These possibilities each have the same compound annual growth rate over the 30-year period. So Pete is in equally good shape no matter which one materializes. In all three of those scenarios, when Pete turns 60, his original $300,000 from his uncle has turned into $2.28 million.

Most of us, alas, aren’t Plutocrat Pete. Most of us have to save for retirement ourselves, not with one giant chunk of cash we obtain when we’re young but by squirreling a little away each year.

Most of us, in other words, are more like Steady Eddie, who puts $10,000 a year in his retirement account starting when he turns 30, and stops at 60. In other words, the total amount he invests is the same as the $300,000 that Pete had, except Eddie saves it over time rather than having the money upfront.

In Steady Eddie’s case, the stock market returns 7 percent each year. It works out fine for Eddie. With steady contributions and steady returns, the $300,000 he puts in over 30 years has turned to $1.01 million by the time he is looking to spend it. Not bad!

But he’s not doing nearly as well as Lucky Laura. She puts the same $10,000 a year into her retirement account, but the pattern of returns over her career just happens to be backloaded — it is the scenario described above of zero return for 25 years followed by five years of 50 percent returns.

As a result, by the time those big returns are occurring, Laura has built a great stockpile of savings.

So in the end, she does nearly as well as Plutocrat Pete did. Her $300,000 invested has turned into $2.01 million. Nice!

But what if the reverse had happened, with all of the returns frontloaded into the first five years, followed by 25 years of zero returns? Alas, that is the world that Unlucky Umberto encountered. And even though he saved just as diligently as Eddie and Laura, he suffered because of bad timing.       

For Most Savers, It Matters When Returns Occur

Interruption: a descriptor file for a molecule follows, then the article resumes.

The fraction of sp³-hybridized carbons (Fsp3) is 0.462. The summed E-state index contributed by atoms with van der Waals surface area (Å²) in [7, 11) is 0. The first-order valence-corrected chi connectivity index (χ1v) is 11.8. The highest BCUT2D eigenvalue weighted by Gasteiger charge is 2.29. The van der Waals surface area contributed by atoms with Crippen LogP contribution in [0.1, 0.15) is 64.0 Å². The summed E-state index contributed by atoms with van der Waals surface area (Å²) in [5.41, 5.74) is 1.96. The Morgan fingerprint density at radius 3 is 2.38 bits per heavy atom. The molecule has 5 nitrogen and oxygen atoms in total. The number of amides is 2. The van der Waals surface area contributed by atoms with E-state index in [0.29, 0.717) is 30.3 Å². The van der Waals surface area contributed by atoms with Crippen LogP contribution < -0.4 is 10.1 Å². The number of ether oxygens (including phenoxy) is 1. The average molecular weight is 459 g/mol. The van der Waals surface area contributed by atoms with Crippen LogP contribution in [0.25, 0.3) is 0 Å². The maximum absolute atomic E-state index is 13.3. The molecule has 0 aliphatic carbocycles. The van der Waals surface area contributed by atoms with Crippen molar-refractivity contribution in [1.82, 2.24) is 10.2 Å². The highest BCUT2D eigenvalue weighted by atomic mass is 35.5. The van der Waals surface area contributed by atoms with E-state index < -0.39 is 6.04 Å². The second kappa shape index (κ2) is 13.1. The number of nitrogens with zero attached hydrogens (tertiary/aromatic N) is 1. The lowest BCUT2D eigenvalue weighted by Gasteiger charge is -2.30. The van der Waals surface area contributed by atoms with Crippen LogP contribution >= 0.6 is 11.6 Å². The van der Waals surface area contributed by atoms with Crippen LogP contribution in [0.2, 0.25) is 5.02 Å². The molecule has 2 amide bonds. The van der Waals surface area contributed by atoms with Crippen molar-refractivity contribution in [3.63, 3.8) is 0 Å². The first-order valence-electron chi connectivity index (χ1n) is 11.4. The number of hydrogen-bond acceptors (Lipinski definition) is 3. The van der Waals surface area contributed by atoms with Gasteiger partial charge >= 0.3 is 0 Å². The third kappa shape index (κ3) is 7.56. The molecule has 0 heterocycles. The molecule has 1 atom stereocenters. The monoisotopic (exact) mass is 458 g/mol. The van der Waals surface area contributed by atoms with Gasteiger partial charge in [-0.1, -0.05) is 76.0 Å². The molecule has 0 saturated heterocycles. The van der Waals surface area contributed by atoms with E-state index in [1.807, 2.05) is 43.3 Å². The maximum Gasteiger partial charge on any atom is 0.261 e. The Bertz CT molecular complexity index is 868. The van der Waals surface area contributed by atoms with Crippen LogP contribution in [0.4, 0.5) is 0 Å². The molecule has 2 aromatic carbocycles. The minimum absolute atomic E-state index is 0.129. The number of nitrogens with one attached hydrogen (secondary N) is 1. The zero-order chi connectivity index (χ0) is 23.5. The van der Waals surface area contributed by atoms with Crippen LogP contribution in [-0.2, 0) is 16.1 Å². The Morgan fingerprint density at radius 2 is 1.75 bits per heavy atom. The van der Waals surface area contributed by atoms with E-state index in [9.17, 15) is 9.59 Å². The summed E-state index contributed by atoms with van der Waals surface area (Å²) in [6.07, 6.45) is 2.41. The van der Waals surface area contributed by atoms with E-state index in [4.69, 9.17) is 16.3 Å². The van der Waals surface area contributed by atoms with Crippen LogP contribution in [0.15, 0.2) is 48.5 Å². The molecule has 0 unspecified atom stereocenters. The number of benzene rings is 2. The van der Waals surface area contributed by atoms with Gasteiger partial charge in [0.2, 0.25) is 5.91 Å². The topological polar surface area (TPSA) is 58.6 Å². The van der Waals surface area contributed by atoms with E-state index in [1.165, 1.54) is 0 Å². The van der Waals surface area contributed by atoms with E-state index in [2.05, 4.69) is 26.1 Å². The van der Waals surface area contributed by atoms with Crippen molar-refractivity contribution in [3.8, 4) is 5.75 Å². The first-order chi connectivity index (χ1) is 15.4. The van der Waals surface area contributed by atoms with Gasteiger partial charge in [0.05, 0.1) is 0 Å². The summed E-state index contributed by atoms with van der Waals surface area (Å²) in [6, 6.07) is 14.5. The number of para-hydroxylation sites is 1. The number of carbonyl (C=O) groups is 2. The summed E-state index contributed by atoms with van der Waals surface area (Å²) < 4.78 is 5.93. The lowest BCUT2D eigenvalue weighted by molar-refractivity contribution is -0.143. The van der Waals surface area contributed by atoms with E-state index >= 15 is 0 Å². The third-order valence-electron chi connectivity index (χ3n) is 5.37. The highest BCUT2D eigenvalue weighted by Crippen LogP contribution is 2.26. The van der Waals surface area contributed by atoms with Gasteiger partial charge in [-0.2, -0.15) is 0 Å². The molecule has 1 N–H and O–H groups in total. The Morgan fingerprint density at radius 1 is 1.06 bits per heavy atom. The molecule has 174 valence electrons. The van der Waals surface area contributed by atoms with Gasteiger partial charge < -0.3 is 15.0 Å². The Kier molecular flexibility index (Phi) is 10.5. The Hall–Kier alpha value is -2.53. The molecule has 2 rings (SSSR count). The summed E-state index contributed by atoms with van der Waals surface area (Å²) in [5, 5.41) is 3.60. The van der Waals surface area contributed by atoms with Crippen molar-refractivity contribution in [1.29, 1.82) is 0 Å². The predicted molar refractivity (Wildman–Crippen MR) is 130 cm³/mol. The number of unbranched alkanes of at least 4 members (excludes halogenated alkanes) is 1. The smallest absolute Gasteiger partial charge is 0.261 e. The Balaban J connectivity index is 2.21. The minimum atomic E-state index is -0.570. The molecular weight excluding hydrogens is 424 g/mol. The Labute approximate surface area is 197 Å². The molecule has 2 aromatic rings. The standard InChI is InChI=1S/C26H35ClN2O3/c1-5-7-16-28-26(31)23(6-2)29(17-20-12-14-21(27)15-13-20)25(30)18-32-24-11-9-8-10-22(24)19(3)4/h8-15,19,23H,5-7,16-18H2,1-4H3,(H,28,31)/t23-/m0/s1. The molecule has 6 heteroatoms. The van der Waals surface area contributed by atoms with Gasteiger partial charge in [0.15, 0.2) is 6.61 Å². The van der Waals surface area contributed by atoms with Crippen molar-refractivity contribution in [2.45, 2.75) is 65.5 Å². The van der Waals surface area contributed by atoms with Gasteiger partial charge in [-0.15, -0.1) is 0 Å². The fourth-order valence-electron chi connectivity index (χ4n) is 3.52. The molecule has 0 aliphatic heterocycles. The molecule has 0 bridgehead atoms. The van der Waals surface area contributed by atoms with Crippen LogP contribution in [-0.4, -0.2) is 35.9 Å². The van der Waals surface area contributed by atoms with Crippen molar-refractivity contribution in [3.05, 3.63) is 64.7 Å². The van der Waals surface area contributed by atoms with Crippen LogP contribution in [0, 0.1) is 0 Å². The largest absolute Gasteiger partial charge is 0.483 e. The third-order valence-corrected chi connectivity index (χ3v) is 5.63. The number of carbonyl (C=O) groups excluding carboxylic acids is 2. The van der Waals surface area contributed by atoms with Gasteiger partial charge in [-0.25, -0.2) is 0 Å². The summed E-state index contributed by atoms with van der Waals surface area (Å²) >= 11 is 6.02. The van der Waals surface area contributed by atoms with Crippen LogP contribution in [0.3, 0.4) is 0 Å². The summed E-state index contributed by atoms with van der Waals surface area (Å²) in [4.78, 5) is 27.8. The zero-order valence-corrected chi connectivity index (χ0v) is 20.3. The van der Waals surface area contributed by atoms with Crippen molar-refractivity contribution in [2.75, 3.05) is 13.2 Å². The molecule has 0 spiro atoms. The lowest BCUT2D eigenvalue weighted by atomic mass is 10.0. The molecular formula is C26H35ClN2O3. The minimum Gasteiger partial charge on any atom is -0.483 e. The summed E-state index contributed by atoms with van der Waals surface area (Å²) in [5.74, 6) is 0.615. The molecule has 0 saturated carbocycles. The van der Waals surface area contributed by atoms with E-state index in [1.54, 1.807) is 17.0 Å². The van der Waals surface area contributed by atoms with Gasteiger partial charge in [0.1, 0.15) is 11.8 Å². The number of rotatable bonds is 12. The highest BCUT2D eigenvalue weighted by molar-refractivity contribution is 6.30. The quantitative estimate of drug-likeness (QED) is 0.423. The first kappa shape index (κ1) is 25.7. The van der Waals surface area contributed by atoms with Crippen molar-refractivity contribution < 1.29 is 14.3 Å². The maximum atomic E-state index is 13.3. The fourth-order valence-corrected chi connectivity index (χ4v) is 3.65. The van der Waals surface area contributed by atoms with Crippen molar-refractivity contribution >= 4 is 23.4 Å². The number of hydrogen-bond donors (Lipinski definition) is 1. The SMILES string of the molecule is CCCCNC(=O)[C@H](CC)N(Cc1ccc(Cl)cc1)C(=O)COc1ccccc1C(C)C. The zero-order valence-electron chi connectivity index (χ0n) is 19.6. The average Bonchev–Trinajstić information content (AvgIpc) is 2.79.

All three of these hypothetical savers socked away $10,000 a year for 30 years. But their results vary significantly depending on whether returns were highest at the start of their career, steady throughout, or concentrated near the end.

Hypothetical portfolio value, by year
Steady Eddie
Lucky Laura
Unlucky Umberto

While Umberto might have been thrilled with the returns in his first few years of investing, they came at a time when he had very little invested. Because of lower (actually zero) future returns, he lost out, big-time.

Umberto ended up with only $448,200 in his retirement account after 30 years, fully 79 percent less than Lucky Laura, even though they both socked away the same $10,000 a year. . . .

We can’t all be Plutocrat Pete or Lucky Laura. Today’s younger adults need to continue to save for the future, but they should cross their fingers that they’re not actually Unlucky Umberto."

Summing Up

No, we can't all be like Pete or Laura.

But we can be like Steady Eddie.

And we sure don't have to be like Umberto.

When getting an education, Life 101 is actually a simple, necessary and relatively easy course for the young to take and "Ace." Showing up and acting right is all that's required.

Buy low and sell high. Start early and save and invest consistently.

But first, get that solid education, learn the basics of personal finance, get a good job, work hard, always show up and act right, save early and consistently, own stocks for the long haul and take the time to enjoy life.

And never forget the power of compounding while keeping a Steady Eddie mindset and following the rule of 72.

That's my take.

Thanks. Bob.